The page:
Frank Langfitt

Frank Langfitt is NPR's international correspondent based in Shanghai. He covers China, Japan, and the Koreas for NPR News. His reports have included visits to China's infamous black jails –- secret detention centers — as well as his own travails taking China's driver's test, which he failed three times.

Before moving to China, Langfitt was NPR's East Africa correspondent based in Nairobi. He reported from Sudan and covered the civil war in Somalia, where learned to run fast in Kevlar and interviewed imprisoned Somali pirates, who insisted they were just misunderstood fishermen. During the Arab spring, Langfitt covered the uprising and crushing of the reform movement in Bahrain.

Prior to Africa, Langfitt was a labor correspondent based in Washington, D.C. He covered the 2008 financial crisis, the bankruptcy of General Motors and Chrysler and coal mine disasters in West Virginia.

Shanghai is Langfitt's second posting in China. Before coming to NPR, he spent five years as a correspondent in Beijing for The Baltimore Sun, covering a swath of Asia from East Timor to the Khyber Pass. During the opening days of the Afghan War, Langfitt reported from Pakistan and Kashmir.

In 2008, Langfitt covered the Beijing Olympics as a member of NPR's team, which won an Edward R. Murrow Award for sports reporting. Langfitt's print and visual journalism have also been honored by the Overseas Press Association and the White House News Photographers Association.

Langfitt spent his early years in journalism stringing for the Philadelphia Inquirer and living in Hazard, Kentucky, where he covered the state's Appalachian coalfields for the Lexington Herald-Leader. Before becoming a reporter, Langfitt drove a taxi in Philadelphia and dug latrines in Mexico. Langfitt is a graduate of Princeton and was a Nieman Fellow at Harvard.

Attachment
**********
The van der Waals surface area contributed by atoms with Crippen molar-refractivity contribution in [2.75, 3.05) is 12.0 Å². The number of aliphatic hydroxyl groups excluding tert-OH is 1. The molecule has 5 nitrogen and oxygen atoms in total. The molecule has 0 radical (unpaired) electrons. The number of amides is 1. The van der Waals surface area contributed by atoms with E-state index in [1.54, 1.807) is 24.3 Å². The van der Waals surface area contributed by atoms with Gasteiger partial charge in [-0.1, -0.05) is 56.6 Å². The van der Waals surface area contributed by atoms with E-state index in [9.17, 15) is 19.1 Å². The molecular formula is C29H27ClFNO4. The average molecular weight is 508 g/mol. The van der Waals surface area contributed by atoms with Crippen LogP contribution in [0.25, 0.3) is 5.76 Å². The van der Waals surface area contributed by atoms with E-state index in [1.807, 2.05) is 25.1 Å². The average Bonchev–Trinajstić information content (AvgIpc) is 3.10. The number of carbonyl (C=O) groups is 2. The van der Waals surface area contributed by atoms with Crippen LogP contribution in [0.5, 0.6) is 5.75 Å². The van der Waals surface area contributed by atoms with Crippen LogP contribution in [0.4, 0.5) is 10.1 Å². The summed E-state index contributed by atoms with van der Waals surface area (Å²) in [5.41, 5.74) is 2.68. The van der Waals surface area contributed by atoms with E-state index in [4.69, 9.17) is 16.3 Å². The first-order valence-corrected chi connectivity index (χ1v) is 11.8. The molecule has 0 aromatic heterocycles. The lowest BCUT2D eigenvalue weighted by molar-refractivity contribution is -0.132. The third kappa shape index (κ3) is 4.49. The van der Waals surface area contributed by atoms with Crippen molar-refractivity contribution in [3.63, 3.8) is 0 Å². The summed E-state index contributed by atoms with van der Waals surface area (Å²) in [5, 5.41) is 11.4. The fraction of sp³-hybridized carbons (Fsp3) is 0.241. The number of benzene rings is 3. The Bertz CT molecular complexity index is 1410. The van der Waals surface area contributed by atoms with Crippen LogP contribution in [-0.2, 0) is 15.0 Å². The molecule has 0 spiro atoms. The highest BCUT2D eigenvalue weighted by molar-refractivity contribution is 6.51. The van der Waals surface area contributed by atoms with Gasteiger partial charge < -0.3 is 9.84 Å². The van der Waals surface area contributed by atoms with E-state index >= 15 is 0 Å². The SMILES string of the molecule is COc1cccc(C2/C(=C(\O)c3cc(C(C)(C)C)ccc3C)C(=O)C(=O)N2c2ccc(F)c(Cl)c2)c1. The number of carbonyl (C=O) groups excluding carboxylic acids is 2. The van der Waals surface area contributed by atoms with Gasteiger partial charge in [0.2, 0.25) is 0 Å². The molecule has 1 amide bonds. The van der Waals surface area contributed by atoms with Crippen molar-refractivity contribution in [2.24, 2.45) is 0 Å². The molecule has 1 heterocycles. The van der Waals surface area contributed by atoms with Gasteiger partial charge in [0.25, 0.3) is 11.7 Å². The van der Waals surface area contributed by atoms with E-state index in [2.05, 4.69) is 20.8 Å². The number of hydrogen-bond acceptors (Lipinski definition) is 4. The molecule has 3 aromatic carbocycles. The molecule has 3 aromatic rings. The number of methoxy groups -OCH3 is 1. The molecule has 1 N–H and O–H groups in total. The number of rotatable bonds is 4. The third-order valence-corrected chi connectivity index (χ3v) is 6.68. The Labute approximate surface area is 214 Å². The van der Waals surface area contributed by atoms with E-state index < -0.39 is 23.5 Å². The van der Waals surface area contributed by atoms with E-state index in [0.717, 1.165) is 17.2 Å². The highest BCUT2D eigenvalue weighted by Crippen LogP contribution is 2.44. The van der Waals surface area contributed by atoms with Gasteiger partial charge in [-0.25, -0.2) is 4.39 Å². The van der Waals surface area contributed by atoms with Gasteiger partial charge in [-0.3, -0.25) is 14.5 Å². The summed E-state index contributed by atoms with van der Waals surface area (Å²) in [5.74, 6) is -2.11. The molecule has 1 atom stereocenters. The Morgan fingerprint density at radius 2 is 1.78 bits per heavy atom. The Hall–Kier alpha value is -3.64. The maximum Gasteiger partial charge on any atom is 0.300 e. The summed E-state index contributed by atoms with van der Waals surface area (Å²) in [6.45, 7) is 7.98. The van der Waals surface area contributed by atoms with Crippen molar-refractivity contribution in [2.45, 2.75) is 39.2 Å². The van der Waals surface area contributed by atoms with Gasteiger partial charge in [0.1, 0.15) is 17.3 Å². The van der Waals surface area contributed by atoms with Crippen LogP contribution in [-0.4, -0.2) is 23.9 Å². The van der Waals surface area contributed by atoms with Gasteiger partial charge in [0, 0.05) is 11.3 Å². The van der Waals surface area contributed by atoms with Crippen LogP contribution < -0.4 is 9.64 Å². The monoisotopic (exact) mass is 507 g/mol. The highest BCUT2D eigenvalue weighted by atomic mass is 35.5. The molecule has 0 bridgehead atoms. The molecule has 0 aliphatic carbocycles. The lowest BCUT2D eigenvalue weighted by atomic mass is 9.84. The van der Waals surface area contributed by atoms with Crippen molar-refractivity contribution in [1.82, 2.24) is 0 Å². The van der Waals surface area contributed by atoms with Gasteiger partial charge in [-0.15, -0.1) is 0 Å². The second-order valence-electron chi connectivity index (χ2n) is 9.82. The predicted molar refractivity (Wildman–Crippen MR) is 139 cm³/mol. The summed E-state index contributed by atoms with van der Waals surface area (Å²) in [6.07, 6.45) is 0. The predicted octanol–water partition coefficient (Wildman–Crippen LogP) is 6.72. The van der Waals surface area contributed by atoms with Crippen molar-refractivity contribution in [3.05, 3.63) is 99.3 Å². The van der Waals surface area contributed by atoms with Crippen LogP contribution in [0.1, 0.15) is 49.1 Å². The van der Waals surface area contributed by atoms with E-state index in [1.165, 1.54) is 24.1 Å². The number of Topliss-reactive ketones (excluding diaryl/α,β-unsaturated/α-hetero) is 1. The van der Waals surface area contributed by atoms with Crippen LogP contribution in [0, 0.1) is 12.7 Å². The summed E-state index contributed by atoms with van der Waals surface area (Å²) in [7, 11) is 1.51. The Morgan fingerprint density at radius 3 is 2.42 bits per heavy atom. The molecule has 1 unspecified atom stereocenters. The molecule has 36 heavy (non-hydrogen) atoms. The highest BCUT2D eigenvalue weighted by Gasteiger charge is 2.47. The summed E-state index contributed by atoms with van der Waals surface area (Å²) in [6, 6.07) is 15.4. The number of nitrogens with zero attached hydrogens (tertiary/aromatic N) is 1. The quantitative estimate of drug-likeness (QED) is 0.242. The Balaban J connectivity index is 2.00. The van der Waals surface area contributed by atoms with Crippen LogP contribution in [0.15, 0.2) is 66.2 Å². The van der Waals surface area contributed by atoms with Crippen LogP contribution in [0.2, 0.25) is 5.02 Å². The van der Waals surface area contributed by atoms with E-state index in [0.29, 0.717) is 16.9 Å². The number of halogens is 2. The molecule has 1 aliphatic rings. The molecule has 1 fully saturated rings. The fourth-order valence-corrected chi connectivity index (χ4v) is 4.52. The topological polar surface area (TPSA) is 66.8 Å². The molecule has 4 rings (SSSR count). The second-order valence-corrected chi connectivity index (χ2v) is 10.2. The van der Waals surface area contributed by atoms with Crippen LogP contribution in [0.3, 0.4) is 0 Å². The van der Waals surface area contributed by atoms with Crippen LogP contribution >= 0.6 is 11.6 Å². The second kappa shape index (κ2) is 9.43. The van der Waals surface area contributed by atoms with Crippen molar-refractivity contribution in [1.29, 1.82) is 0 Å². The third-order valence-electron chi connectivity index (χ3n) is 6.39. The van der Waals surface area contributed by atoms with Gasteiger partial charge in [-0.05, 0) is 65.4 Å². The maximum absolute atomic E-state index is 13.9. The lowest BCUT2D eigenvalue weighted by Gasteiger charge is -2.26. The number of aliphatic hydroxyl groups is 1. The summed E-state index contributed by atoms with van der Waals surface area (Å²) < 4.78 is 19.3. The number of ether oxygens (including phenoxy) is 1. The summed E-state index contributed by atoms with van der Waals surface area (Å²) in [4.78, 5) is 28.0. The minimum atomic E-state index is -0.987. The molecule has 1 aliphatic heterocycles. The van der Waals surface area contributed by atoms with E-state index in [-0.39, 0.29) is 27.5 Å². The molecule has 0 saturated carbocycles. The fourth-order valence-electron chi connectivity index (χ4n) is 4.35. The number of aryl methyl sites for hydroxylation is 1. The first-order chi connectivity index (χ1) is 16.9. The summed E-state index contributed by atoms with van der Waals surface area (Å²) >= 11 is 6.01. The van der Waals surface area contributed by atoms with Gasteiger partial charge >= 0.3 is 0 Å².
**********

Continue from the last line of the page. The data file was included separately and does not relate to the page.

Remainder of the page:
I first met Tess Johnston in the late 1990s in a yellow, stucco apartment building where she lived in Shanghai's former French Concession. As was her habit, she dropped the key from her third-floor window and I let myself in.

Her drafty apartment was crammed with books and street maps. Over tea, Johnston, then in her late 60s, regaled me with her latest adventures, rushing through the city's back alleys to photograph old European-style villas before they succumbed to sledge hammers.

It's 9:30 on a Thursday night and Chinese and foreign jazz fans descend on the JZ Club in Shanghai's former French Concession. Glasses clink and the splashing sound of cymbals ripple through a cabaret setting bathed in soft red light.

Andrew Field, an American historian, says clubs like JZ represent a return to Shanghai's cosmopolitan past.

China's economy isn't doing too well these days, but you wouldn't know it from the government's real estate transaction center in Shanghai's Baoshan district. Hundreds of people jam the office every day to put in paperwork for homes they've just purchased. The crowds are so loud and anxious that guards wearing white hardhats and wielding bullhorns patrol the lines to keep order.

Last summer, a Chinese-American woman and NPR listener reached out with an unusual request. She asked me to help find her sister, who'd vanished in the mountains of Yunnan province in southwest China.

"My little sister has been missing since Nov. 23, 2013," the woman wrote in an email. "She married a farmer in a remote village and was abused by her husband shortly after her marriage. She escaped from him after a few abuses."

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And this morning, we're listening to people who've been following the U.S. presidential election from afar, voices from around the world. Let's turn now to NPR's Frank Langfitt, who's based in Shanghai.

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Men driving mountains of Styrofoam on the back of three-wheeled, motorized scooters are a common sight in Shanghai, but the one captured on this video is the biggest I or any of my friends have ever seen.

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China is the world's biggest greenhouse gas emitter and drives climate change more than any other country. As the world warms and seas rise, researchers say it stands to lose more heavily populated coastline as well.

Most Chinese, though, don't seem to see climate change as a current threat.